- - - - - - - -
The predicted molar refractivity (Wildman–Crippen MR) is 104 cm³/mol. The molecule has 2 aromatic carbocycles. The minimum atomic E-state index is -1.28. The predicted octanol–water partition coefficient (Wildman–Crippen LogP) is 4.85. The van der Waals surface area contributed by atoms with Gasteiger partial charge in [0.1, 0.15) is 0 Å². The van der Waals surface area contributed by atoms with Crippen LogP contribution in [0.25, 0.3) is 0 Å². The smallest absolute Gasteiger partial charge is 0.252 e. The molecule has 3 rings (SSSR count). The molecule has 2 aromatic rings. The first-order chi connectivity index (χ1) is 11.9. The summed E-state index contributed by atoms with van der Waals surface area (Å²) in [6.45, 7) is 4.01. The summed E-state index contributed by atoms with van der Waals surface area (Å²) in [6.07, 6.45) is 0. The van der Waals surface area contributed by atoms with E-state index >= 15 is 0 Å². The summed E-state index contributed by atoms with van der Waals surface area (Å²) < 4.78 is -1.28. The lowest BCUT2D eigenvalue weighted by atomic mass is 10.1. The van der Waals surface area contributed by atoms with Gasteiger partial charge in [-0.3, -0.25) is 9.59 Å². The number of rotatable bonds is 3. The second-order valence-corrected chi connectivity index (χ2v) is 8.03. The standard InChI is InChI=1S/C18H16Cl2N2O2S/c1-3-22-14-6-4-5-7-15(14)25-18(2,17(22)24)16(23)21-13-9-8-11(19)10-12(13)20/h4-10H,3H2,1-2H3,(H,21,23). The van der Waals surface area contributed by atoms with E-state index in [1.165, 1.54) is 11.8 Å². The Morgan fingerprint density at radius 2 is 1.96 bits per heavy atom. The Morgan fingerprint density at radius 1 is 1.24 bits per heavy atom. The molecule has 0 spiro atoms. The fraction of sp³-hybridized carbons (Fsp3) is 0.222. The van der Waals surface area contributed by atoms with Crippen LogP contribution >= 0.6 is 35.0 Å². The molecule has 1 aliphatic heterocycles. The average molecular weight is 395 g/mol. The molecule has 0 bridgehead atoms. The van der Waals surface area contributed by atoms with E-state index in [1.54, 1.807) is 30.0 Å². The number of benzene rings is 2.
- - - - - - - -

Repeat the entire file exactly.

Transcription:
The predicted molar refractivity (Wildman–Crippen MR) is 104 cm³/mol. The molecule has 2 aromatic carbocycles. The minimum atomic E-state index is -1.28. The predicted octanol–water partition coefficient (Wildman–Crippen LogP) is 4.85. The van der Waals surface area contributed by atoms with Gasteiger partial charge in [0.1, 0.15) is 0 Å². The van der Waals surface area contributed by atoms with Crippen LogP contribution in [0.25, 0.3) is 0 Å². The smallest absolute Gasteiger partial charge is 0.252 e. The molecule has 3 rings (SSSR count). The molecule has 2 aromatic rings. The first-order chi connectivity index (χ1) is 11.9. The summed E-state index contributed by atoms with van der Waals surface area (Å²) in [6.45, 7) is 4.01. The summed E-state index contributed by atoms with van der Waals surface area (Å²) in [6.07, 6.45) is 0. The van der Waals surface area contributed by atoms with E-state index >= 15 is 0 Å². The summed E-state index contributed by atoms with van der Waals surface area (Å²) < 4.78 is -1.28. The lowest BCUT2D eigenvalue weighted by atomic mass is 10.1. The van der Waals surface area contributed by atoms with Gasteiger partial charge in [-0.3, -0.25) is 9.59 Å². The number of rotatable bonds is 3. The second-order valence-corrected chi connectivity index (χ2v) is 8.03. The standard InChI is InChI=1S/C18H16Cl2N2O2S/c1-3-22-14-6-4-5-7-15(14)25-18(2,17(22)24)16(23)21-13-9-8-11(19)10-12(13)20/h4-10H,3H2,1-2H3,(H,21,23). The van der Waals surface area contributed by atoms with E-state index in [1.165, 1.54) is 11.8 Å². The Morgan fingerprint density at radius 2 is 1.96 bits per heavy atom. The Morgan fingerprint density at radius 1 is 1.24 bits per heavy atom. The molecule has 0 spiro atoms. The fraction of sp³-hybridized carbons (Fsp3) is 0.222. The van der Waals surface area contributed by atoms with Crippen LogP contribution >= 0.6 is 35.0 Å². The molecule has 1 aliphatic heterocycles. The average molecular weight is 395 g/mol. The molecule has 0 bridgehead atoms. The van der Waals surface area contributed by atoms with E-state index in [1.54, 1.807) is 30.0 Å². The number of benzene rings is 2.